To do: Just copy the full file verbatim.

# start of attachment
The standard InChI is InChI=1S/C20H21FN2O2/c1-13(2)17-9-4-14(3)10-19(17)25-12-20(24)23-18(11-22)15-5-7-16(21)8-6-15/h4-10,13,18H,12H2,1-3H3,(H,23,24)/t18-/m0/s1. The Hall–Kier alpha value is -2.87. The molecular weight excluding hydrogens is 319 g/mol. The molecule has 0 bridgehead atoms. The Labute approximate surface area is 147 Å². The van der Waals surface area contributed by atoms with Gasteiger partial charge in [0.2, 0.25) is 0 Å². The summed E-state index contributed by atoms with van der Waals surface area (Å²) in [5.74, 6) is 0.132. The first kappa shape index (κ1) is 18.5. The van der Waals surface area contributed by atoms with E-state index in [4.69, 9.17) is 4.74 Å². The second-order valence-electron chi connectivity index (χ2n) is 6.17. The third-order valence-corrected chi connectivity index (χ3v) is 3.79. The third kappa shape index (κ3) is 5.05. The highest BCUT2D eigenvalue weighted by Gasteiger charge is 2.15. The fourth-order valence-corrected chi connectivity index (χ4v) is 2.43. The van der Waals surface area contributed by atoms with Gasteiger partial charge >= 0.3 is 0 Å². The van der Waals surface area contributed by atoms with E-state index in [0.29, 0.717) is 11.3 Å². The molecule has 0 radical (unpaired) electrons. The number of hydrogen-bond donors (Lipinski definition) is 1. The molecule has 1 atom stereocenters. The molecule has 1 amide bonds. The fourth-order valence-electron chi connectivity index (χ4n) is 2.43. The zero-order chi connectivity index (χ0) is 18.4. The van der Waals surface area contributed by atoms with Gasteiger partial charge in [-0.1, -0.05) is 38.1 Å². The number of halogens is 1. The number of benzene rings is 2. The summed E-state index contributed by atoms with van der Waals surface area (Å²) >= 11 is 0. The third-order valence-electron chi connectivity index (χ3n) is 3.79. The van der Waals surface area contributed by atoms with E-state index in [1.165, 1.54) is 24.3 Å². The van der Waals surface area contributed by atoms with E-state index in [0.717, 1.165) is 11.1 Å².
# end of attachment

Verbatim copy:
The standard InChI is InChI=1S/C20H21FN2O2/c1-13(2)17-9-4-14(3)10-19(17)25-12-20(24)23-18(11-22)15-5-7-16(21)8-6-15/h4-10,13,18H,12H2,1-3H3,(H,23,24)/t18-/m0/s1. The Hall–Kier alpha value is -2.87. The molecular weight excluding hydrogens is 319 g/mol. The molecule has 0 bridgehead atoms. The Labute approximate surface area is 147 Å². The van der Waals surface area contributed by atoms with Gasteiger partial charge in [0.2, 0.25) is 0 Å². The summed E-state index contributed by atoms with van der Waals surface area (Å²) in [5.74, 6) is 0.132. The first kappa shape index (κ1) is 18.5. The van der Waals surface area contributed by atoms with E-state index in [4.69, 9.17) is 4.74 Å². The second-order valence-electron chi connectivity index (χ2n) is 6.17. The third-order valence-corrected chi connectivity index (χ3v) is 3.79. The third kappa shape index (κ3) is 5.05. The highest BCUT2D eigenvalue weighted by Gasteiger charge is 2.15. The fourth-order valence-corrected chi connectivity index (χ4v) is 2.43. The van der Waals surface area contributed by atoms with Gasteiger partial charge >= 0.3 is 0 Å². The van der Waals surface area contributed by atoms with E-state index in [0.29, 0.717) is 11.3 Å². The molecule has 0 radical (unpaired) electrons. The number of hydrogen-bond donors (Lipinski definition) is 1. The molecule has 1 atom stereocenters. The molecule has 1 amide bonds. The fourth-order valence-electron chi connectivity index (χ4n) is 2.43. The zero-order chi connectivity index (χ0) is 18.4. The van der Waals surface area contributed by atoms with Gasteiger partial charge in [-0.1, -0.05) is 38.1 Å². The number of halogens is 1. The number of benzene rings is 2. The summed E-state index contributed by atoms with van der Waals surface area (Å²) >= 11 is 0. The third-order valence-electron chi connectivity index (χ3n) is 3.79. The van der Waals surface area contributed by atoms with E-state index in [1.165, 1.54) is 24.3 Å². The van der Waals surface area contributed by atoms with E-state index in [0.717, 1.165) is 11.1 Å².